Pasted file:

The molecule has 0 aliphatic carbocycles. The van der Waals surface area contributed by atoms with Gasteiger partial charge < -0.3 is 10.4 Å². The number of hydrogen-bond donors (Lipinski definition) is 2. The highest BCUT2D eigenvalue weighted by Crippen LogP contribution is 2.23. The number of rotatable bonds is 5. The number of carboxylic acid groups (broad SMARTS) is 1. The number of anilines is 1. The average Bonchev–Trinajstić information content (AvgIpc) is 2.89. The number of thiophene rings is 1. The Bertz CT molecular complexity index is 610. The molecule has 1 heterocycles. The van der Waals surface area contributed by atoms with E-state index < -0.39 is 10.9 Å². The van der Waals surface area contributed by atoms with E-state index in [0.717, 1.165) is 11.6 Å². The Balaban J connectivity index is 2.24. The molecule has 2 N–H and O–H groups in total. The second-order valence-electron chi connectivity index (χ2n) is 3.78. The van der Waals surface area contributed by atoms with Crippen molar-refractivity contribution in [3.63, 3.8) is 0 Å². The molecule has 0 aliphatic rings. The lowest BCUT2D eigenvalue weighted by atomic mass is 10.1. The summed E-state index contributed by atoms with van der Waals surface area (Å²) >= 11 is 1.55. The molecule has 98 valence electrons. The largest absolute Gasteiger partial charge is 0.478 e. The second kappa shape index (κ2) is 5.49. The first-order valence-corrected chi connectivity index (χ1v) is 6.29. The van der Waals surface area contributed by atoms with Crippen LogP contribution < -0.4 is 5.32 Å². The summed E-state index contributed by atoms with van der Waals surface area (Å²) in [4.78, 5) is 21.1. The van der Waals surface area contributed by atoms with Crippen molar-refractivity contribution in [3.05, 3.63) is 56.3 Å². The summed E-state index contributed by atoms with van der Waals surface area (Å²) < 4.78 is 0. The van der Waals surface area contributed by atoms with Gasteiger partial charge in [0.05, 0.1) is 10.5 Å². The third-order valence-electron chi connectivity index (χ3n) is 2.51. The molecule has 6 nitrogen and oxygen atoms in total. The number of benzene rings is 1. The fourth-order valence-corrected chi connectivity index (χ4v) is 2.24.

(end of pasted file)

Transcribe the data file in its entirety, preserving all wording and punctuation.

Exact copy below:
The molecule has 0 aliphatic carbocycles. The van der Waals surface area contributed by atoms with Gasteiger partial charge < -0.3 is 10.4 Å². The number of hydrogen-bond donors (Lipinski definition) is 2. The highest BCUT2D eigenvalue weighted by Crippen LogP contribution is 2.23. The number of rotatable bonds is 5. The number of carboxylic acid groups (broad SMARTS) is 1. The number of anilines is 1. The average Bonchev–Trinajstić information content (AvgIpc) is 2.89. The number of thiophene rings is 1. The Bertz CT molecular complexity index is 610. The molecule has 1 heterocycles. The van der Waals surface area contributed by atoms with E-state index < -0.39 is 10.9 Å². The van der Waals surface area contributed by atoms with E-state index in [0.717, 1.165) is 11.6 Å². The Balaban J connectivity index is 2.24. The molecule has 2 N–H and O–H groups in total. The second-order valence-electron chi connectivity index (χ2n) is 3.78. The van der Waals surface area contributed by atoms with Crippen molar-refractivity contribution in [3.63, 3.8) is 0 Å². The molecule has 0 aliphatic rings. The lowest BCUT2D eigenvalue weighted by atomic mass is 10.1. The summed E-state index contributed by atoms with van der Waals surface area (Å²) >= 11 is 1.55. The molecule has 98 valence electrons. The largest absolute Gasteiger partial charge is 0.478 e. The second kappa shape index (κ2) is 5.49. The first-order valence-corrected chi connectivity index (χ1v) is 6.29. The van der Waals surface area contributed by atoms with Crippen LogP contribution < -0.4 is 5.32 Å². The summed E-state index contributed by atoms with van der Waals surface area (Å²) in [4.78, 5) is 21.1. The van der Waals surface area contributed by atoms with Crippen molar-refractivity contribution in [3.05, 3.63) is 56.3 Å². The summed E-state index contributed by atoms with van der Waals surface area (Å²) < 4.78 is 0. The van der Waals surface area contributed by atoms with Gasteiger partial charge in [0.05, 0.1) is 10.5 Å². The third-order valence-electron chi connectivity index (χ3n) is 2.51. The molecule has 6 nitrogen and oxygen atoms in total. The number of benzene rings is 1. The fourth-order valence-corrected chi connectivity index (χ4v) is 2.24.